Contemporary French Fiction

Cover image for Gratitude by Delphine de Vigan

Gratitude by Delphine de Vigan (transl. George Miller): The importance of saying thank you

January seems to be Delphine de Vigan month for me. This time two years ago I reviewed the gripping Based on a True Story with which I was very impressed; last year’s Loyalties not so much. This year it’s Gratitude and I’m back to being a de Vigan fan. This brief of novellas explores ageing …

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Cover image for Dog Island by Philippe Claudel

Dog Island by Philippe Claudel (transl. Euan Cameron): A twenty-first century morality tale

From Grey Souls, a novel about three murders set in First War France, to Parfums, his scent memoir, each book I’ve read by Philippe Claudel has been different from the others. What they have in common is a strong sense of humanity and all are beautifully expressed. Set on a tiny volcanic island in a …

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Madame Bovary of the Suburbs by Sophie Divry (transl. Alison Anderson): A Flaubert homage

It’s been a very long time since I read Flaubert’s tale of a doctor’s wife, bored to tears by provincial life and seeking diversion in adultery, but not so long since I read Sophie Divry’s slightly eccentric debut, The Library of Unrequited Love which I thoroughly enjoyed. It’s always a risky business when an author …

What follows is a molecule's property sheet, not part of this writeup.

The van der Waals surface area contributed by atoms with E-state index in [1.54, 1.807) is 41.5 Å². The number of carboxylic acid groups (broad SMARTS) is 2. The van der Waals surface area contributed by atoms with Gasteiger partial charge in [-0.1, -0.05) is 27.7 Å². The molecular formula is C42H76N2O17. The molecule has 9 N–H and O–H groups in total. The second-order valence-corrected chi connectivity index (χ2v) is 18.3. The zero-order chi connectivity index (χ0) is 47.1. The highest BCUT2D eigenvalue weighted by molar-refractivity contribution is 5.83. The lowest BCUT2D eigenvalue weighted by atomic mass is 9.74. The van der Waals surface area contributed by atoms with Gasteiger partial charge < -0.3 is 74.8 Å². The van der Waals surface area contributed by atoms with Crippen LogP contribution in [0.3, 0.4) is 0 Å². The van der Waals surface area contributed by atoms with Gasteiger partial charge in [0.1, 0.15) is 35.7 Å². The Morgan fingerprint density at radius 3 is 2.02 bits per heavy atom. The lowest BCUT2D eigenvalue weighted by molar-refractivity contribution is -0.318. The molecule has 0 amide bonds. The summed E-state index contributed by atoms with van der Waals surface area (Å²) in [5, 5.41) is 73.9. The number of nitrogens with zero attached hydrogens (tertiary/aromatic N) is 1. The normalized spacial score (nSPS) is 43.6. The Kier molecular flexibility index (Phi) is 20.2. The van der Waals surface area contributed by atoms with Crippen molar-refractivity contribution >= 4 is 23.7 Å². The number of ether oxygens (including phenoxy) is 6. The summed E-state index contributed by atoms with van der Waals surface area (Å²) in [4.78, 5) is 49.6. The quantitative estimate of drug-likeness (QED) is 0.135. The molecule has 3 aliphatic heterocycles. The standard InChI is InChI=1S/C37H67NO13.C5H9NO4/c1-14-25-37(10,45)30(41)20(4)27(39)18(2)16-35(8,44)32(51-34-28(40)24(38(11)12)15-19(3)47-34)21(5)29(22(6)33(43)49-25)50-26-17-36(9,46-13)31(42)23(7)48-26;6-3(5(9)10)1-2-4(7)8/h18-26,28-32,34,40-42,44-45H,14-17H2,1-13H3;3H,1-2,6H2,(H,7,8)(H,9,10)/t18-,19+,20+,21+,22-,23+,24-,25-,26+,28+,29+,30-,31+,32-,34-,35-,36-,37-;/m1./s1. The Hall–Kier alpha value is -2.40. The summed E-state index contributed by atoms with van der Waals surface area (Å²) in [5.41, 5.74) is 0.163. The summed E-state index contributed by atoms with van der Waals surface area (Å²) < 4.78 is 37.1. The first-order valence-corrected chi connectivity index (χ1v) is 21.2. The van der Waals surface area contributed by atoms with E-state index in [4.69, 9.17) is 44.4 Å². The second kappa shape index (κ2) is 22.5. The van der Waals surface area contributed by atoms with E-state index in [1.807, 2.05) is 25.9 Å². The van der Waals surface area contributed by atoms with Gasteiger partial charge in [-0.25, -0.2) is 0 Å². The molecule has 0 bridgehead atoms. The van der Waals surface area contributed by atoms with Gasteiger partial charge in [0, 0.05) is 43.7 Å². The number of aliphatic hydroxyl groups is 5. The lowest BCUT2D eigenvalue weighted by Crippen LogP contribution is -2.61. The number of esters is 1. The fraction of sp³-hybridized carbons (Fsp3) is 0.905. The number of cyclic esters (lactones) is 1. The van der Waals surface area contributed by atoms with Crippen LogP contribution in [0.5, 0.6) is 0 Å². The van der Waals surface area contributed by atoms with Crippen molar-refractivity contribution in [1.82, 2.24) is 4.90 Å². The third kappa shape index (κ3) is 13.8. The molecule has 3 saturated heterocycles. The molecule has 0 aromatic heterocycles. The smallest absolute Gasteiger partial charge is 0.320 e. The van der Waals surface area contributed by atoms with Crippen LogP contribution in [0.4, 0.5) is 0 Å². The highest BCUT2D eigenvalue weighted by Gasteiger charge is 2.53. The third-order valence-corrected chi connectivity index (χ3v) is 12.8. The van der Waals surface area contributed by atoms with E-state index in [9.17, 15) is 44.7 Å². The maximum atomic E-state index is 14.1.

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French Rhapsody by Antoine Laurain (transl. Jane Aitken & Emily Boyce): More than just a bit of fluff

A few years ago I was sent a copy of The President’s Hat which I quickly dismissed as a piece of fluff, far too whimsical for me. Then, after a few too many literary gloomfests, I picked it up, cynical hat firmly on my head. I loved it, gave lots of copies away and recommended …

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So You Don’t Get Lost in the Neighbourhood by Patrick Modiano (transl. Euan Cameron): Memory and the tricks we play on it

This is the first novel I’ve read by the famously reclusive Nobel Prize-winning Patrick Modiano. He’s been on my list since I read Victoria’s excellent piece on him at Tales from the Reading Room. He also made a little cameo appearance in The Red Notebook which I read a little while ago and when So …

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The People in the Photo by Hélène Gestern (transl. by Emily Boyce): A beautifully constructed page turner

The People in the Photo seemed an entirely appropriate novel to read after finishing Ben Watt’s reconstruction of his parents’ story. It begins with a description of a photograph from a local Swiss newspaper: three young people – two men and a woman – are bathed in sunlight against an Alpine backdrop, wearing white and …

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